What does your antivirus application check? You have the ability to set when and where you want it to check for malware. I have mine set to check every email message I receive, every file downloaded to my computer and any file coming from an attached source (CD, memory card, external drive) when that source is connected to my system. In addition, I have it check my entire system weekly. I have that set that to happen overnight and leave my computer running so it doesn’t interfere with my work schedule. When you make changes to your system – like adding an external hard drive – check your settings on your antivirus software to make sure it’s being checked too.


One of the BIG advantage of a digital archive is that it is easy to duplicate. A family portrait is a one-of-a-kind treasure, but a high-quality digital photograph can be quickly and easily copied to any number of places. And, digital storage is a lot cheaper than physical storage. Don’t make just one copy of your digital archives – make multiple copies! Have a copy easily accessible on your computer, a backup on an external hard drive AND off-site backup. When editing a digital file – especially photos, graphics and video – make a copy of the original and work on the copy. These steps will protect you from human error, system crashes and environmental disasters such as fire, tornadoes or hurricanes.

There are apps already on your system that will perform simple backups – manual and automated. You may want a more sophisticated app – or even an online service that handles backups for you. Then, there are online platforms – like photo-sharing sites – that aren’t designed as backups but sure serve that purpose very well. The system you choose will depend on your data, workflow and your budget.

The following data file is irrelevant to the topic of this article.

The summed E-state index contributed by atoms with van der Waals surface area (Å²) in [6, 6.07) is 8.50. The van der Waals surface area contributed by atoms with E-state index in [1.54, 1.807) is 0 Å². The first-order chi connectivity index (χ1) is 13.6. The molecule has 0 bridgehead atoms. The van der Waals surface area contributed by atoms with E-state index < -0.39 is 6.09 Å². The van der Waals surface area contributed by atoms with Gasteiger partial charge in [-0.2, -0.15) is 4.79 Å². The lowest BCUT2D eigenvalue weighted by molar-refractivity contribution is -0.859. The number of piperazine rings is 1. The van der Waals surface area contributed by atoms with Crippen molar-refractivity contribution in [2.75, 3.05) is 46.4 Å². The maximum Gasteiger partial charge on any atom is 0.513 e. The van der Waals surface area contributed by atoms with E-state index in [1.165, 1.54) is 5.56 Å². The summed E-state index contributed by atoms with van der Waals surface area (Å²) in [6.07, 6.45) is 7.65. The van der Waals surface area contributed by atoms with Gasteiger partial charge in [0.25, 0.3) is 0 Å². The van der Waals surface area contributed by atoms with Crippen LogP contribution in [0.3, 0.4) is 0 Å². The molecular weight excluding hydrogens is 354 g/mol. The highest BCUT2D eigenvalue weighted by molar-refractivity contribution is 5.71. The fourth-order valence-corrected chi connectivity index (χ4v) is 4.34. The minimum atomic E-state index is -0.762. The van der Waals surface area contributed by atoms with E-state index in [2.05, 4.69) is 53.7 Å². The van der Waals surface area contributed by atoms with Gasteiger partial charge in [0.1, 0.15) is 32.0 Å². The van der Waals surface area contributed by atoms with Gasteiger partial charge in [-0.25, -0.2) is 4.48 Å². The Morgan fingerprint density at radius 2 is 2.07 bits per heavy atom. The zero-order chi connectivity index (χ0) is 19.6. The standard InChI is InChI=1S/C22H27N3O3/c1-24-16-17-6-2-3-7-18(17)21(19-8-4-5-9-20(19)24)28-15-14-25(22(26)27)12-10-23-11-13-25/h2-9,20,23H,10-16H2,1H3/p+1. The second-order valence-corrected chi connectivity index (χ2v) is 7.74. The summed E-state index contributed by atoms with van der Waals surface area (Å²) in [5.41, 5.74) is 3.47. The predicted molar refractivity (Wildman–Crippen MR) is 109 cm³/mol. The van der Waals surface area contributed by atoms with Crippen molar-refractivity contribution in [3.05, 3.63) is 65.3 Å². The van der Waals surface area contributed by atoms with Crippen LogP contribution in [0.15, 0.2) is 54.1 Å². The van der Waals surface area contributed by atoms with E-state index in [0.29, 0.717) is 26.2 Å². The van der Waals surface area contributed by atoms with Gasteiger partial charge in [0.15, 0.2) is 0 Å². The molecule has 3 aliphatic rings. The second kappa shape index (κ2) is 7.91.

Next . . . managing passwords and social media smarts.

Building A Society Archive

For some time now I’ve been looking for a way to make my genealogical society’s quarterly article index available online. We celebrate our 50th anniversary next year so you can imagine that there’s much to index. One of our members spent weeks compiling it as a spreadsheet. It’s an impressive piece of work, and an easy format to export to almost any database. The problem was finding an online database app that could give us a searchable, sortable index on our site.

Finally, I stumbled upon an amazing WordPress plugin called TablePress. It makes building beautiful data tables as simple as uploading an Excel spreadsheet. When the first row of the spreadsheet contains the column headers, TablePress uses that to define the columns in your data table. The Import function lets you choose to create a new data table, replace an existing one or append to an existing one. That last option means our article index can be easily updated after each issue is released.

Sample data table

Public view of a data table in WordPress

Once a data table has been built, all it takes is a simple shortcode to place it on a page. As you can see in the example above, you can have text on the page with the data. I was delighted to see how beautifully styled my table was when it was first displayed. And, there is a facility built into the plugin to edit the CSS if I wish.

Simple data edits can be done online in WordPress’s Dashboard, however the size of our index data table makes that a tediously slow process. On the front end, that same data table displays quickly and both searches and sorts – visitors can resort the table by clicking the up/down icons in the table headings – are almost instantaneous.

Since the article index isn’t the only data table I plan to include, I’ve installed a separate WordPress site just for the archives. I don’t want the archives impacting the society’s site performance or vice versa so this just makes sense. By using the same theme and duplicating the site menu on both sites, most visitors won’t even notice.